During 2016 the conflict in Syria has continued with intensity and unpredictability, resulting in further loss of civilian life and material destruction. Of the estimated 450,000 Palestine refugees that remain inside Syria, over 95 per cent (430,000) are in critical need of sustained humanitarian assistance in order to survive. Almost 280,000 are internally displaced, and an estimated 43,000 are trapped in hard-to-reach or inaccessible locations such as Yarmouk, Khan Eshieh, and Muzeireb and Jillin in Dera’a. Delivering vital assistance and services to Palestine refugees remains a major challenge for the Agency.
Over 120,000 Palestinian refugees from Syria (PRS) have fled the country, including around 31,000 to Lebanon and 16,000 to Jordan. Many PRS in Lebanon and Jordan have been pushed into a precarious and marginalized existence due to their uncertain legal status and face limited social protection, making them heavily reliant on UNRWA for their basic needs.
Within this complex and challenging operating environment, UNRWA will continue to adapt and innovate to ensure that it meets the essential needs of Palestine refugees affected by the Syria crisis, for whom it will remain the main provider of basic relief and humanitarian assistance. The Agency will draw on its existing structures, supply chains and capacities to ensure an effective and agile response to ongoing and evolving needs.
In 2016, US$419.9 million was required to cover the cost of emergency interventions; as of 25 November 2016, only US$226 million had been pledged, corresponding to 54.6 per cent of total funding requirements. With available funds, UNRWA was only able to implement three out of six planned rounds of cash assistance inside Syria and was unable to meet assistance targets in Lebanon; in Jordan, underfunding limited the Agency’s ability to provide winterization support. Livelihoods and vocational training targets were also not fully achieved across all fields.
In spite of these major challenges, during 2016 UNRWA continued to provide life-saving assistance and protection to over 450,000 Palestine refugees affected by the Syria crisis, including inside Syria and in Lebanon, Jordan and Gaza. UNRWA also extended basic health and quality and inclusive education services to Palestine refugees inside Syria and those forced to flee. In total, over 45,000 Palestine refugees were enrolled in UNRWA schools inside Syria, while over 5,300 PRS children were accommodated in Agency schools in Lebanon and 1,400 PRS and Syrians in Jordan. Primary health care was dispensed through 15 UNRWA health centres (HCs), 11 health points (HPs) and one mobile HP inside Syria. In Lebanon, care was provided to PRS through 26 HCs and one HP and in Jordan through 25 HCs and four mobile clinics. Though the Agency’s Technical and Vocational Education and Training (TVET) programme short-term courses and professional coaching services were offered in both Lebanon and Jordan to support 313 PRS and Palestine refugees in Lebanon (PRL) and a further 27 PRS in Jordan. UNRWA also continued to deliver potable water, maintain sewerage networks and provide solid waste management in seven accessible camps in Syria out of the nine official camps and three unofficial camps that were serviced prior to the conflict. A similar range of assistance measures to improve the urban camp environment were implemented in Lebanon.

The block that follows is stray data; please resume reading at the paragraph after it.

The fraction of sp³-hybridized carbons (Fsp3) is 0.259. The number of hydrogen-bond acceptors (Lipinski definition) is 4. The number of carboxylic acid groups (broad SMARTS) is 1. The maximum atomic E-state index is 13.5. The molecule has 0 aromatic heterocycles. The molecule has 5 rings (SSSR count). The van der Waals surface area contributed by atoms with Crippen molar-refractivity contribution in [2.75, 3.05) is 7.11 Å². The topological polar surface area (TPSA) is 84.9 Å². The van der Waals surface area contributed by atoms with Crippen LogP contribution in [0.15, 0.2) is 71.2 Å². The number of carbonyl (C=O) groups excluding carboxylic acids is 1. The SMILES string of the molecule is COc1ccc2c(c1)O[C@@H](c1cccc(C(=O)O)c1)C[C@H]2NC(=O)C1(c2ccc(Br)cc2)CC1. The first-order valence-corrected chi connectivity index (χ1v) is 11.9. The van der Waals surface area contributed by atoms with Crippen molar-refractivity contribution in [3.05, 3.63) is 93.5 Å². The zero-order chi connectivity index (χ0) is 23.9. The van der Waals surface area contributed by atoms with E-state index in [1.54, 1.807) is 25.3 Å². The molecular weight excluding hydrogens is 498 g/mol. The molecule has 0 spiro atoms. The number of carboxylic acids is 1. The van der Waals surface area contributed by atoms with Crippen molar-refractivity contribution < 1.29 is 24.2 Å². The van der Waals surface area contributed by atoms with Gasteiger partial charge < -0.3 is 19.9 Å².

In 2017 UNRWA requires US$ 411 million for its humanitarian response to the Syria crisis. This response will be guided by the following three strategic priorities:
Strategic Priority 1: To preserve resilience through the provision of humanitarian assistance in the form of cash, food and relief items.
Strategic Priority 2: To provide a protective framework for Palestine refugees through helping mitigate their vulnerability by maintaining access to basic services including education; health; water, sanitation and hygiene (WASH); and livelihoods and promoting respect for international humanitarian law (IHL) and international human rights law (IHRL).
Strategic Priority 3: To strengthen humanitarian capacity, coordination and management to improve the effectiveness and efficiency of emergency programme delivery.
Activities described in this appeal are consistent with the priorities and interventions in the 2017 Syria Humanitarian Response Plan (HRP) and the Regional Refugee Resilience Plan (3RP) for 2017-2018. They will be complemented by ongoing operations supported by the Agency’s Programme Budget, particular in the areas of education and health.